Thursday, 18 December 2014
Renato Campello Cordeiro1, Bruno Turcq2, Luciane Silva Moreira1, Renato de Aragão Rodrigues1,3, Fernando Lamego Simões Filho4, Gabriel Souza Martins5, Alice Bosco Santos1, Marcelo Barbosa6, Marcela Cardoso Guilles da Conceição5, Rodrigo de Carvalho Rodrigues5, Heitor Evangelista7, Patricia F Moreira-Turcq8, Yvaga Poty Penido1,5, Abdelfettah Sifeddine9 and José Seoane6, (1)Universidade Federal Fluminense, Niteroi, Brazil, (2)IRD, Bondy, France, (3)EMBRAPA Brazilian Agricultural Research Corportation, Agrosilvicultural, Campinas, Brazil, (4)CNEN National Nuclear Energy Commission, Rio de Janeiro, Brazil, (5)UFF Federal Fluminense University, Niteroi, Brazil, (6)UFRJ Federal University of Rio de Janeiro, Rio De Janeiro, Brazil, (7)UERJ Rio de Janeiro State University, Rio De Janeiro, Brazil, (8)IRD UFF, Bondy, France, (9)IRD Bondy, Bondy Cedex, France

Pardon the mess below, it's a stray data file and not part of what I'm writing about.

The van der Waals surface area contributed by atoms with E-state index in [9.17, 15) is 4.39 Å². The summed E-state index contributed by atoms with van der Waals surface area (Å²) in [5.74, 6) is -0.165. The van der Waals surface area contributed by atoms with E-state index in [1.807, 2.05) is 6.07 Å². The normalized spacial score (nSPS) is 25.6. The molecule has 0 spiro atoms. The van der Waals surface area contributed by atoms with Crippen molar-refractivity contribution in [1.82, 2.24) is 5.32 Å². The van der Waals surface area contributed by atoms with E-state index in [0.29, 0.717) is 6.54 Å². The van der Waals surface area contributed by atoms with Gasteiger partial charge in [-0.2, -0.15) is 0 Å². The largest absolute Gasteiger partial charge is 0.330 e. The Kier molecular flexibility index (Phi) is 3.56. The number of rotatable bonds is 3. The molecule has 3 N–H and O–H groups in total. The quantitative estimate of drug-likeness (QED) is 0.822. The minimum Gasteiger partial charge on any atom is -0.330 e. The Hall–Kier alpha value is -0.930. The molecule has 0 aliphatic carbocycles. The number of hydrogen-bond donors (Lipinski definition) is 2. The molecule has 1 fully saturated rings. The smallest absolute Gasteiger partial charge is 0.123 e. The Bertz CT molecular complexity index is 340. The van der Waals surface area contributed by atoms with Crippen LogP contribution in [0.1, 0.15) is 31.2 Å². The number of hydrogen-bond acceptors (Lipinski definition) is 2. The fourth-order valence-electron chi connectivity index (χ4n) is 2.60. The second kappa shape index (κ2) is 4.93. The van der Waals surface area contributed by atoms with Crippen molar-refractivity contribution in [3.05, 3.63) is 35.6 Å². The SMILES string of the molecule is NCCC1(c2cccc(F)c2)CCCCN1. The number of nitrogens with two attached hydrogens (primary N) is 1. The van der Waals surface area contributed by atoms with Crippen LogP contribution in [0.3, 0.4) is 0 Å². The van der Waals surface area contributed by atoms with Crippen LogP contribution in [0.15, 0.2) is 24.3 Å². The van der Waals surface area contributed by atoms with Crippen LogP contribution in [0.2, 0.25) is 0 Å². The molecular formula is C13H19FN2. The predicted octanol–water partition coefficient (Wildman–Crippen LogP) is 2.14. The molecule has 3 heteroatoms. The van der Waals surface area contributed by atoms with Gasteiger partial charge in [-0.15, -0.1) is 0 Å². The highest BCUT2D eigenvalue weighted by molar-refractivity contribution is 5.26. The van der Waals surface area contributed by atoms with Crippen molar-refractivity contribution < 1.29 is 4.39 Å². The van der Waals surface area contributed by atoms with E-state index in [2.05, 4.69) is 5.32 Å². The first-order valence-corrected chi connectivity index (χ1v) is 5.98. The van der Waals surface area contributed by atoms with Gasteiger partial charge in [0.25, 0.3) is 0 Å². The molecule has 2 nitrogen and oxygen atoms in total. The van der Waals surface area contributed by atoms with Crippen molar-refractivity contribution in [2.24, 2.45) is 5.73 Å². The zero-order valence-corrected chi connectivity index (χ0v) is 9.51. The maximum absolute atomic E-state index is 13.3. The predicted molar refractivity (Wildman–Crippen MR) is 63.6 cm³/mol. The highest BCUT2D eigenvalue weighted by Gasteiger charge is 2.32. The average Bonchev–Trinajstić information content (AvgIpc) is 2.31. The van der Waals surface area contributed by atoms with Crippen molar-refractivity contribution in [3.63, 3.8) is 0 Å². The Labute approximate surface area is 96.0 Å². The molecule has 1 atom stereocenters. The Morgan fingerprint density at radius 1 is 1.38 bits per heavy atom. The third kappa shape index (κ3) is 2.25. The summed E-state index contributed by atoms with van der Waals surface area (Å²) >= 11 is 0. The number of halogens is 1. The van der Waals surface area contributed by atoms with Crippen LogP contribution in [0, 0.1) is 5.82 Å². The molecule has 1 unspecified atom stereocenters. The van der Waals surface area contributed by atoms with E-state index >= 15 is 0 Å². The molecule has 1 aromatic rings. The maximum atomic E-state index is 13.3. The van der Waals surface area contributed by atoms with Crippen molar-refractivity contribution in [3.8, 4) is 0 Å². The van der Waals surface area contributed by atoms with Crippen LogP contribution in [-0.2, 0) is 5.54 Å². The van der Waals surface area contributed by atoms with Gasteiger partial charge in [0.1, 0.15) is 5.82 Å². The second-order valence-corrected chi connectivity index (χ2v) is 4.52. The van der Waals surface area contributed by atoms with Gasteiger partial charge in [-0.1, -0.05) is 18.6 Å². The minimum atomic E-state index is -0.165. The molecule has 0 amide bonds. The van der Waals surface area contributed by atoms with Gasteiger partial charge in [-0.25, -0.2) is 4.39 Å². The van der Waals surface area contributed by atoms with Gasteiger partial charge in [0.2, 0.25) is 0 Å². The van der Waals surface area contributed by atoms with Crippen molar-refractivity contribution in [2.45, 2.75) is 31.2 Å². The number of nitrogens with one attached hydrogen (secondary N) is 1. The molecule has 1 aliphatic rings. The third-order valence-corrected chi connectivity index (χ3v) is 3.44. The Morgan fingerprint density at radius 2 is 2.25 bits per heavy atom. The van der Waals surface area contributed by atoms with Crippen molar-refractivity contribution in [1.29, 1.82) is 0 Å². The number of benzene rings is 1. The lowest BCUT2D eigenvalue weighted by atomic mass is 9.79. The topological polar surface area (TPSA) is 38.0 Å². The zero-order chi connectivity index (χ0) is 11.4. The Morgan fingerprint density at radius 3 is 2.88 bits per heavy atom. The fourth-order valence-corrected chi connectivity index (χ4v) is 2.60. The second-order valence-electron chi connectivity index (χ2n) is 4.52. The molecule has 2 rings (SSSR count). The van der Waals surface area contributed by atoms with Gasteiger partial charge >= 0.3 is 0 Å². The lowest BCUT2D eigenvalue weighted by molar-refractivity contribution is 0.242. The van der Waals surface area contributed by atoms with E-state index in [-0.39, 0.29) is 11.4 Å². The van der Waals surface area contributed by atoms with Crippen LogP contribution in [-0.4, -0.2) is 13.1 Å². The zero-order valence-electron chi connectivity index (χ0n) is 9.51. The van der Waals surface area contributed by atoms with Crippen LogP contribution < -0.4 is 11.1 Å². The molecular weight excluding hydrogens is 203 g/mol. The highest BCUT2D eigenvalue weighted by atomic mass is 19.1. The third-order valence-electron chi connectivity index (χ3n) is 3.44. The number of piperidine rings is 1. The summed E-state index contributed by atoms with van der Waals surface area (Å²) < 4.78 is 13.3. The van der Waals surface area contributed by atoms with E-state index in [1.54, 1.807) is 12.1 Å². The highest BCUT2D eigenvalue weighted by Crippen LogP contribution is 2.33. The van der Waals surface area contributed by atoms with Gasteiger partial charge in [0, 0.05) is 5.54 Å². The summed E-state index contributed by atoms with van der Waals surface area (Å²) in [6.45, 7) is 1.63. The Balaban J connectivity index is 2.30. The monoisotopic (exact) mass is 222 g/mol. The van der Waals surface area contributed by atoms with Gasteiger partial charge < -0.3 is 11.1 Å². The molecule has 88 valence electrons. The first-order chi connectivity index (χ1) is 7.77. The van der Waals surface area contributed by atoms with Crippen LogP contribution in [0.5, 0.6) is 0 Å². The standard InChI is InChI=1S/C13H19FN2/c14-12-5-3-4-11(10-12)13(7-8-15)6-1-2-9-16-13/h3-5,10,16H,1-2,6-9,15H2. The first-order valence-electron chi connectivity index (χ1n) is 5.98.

Interpreting the geological record of Amazon biomass combustion requires comparing charcoal accumulation rates in various biomes at different time scales. Charcoal accumulation rates, a proxy for palaeofire records, were obtained in sediment cores from Amazon lakes surrounded by several vegetation types and from a reservoir in an intense land use change region. The records presented in this study were obtained in the following areas i) a reservoir in Alta Floresta region (northern Mato Grosso State); ii) Lago do Saci (southern Pará State), a lake close to Alta Floresta and located at the southern border of Pará State; iii) a bog in an ecotone area in the Humaitá region (southern Amazonas State); iv) lakes in lateritic iron crust of the Carajás Hills (southeastern Pará State); v) Lago Comprido, a floodplain lake close to the Amazon River and surrounded by tropical rain forest (Monte Alegre, Pará State; vi) Lagoa da Pata in the Morro dos Seis Lagos alkaline complex (São Gabriel da Cachoeira, Amazonas State) and vii) Lago Caracaranã, a secluded lake in the northern Amazon cerrado (Roraima State). The highest charcoal accumulation rates were observed for modern records related to an intense change in land use at Alta Floresta, which had no precedent during the Holocene history of the Amazon. High charcoal accumulation rates that were observed in the Carajás region during low lake level phases in the Amazon in the mid-Holocene were comparable to those at the onset of the human settlement in Alta Floresta region. An increase in charcoal accumulation rate was observed in the late Holocene when the lake level was high, suggesting an interaction between climates and human presence. Low charcoal accumulation rates are typical of modern high rainfall environments, as observed in Lagoa da Pata where the environment is not susceptible to occurrences of wildfires even during relatively drier climatic phases. Low charcoal accumulation rates also exist in the relatively dry cerrado (savanna type) biome even during relatively dry phases in the Caracaranã region where the savanna-type vegetation biomass is lower and thus generates less charcoal particles than forest ecosystems.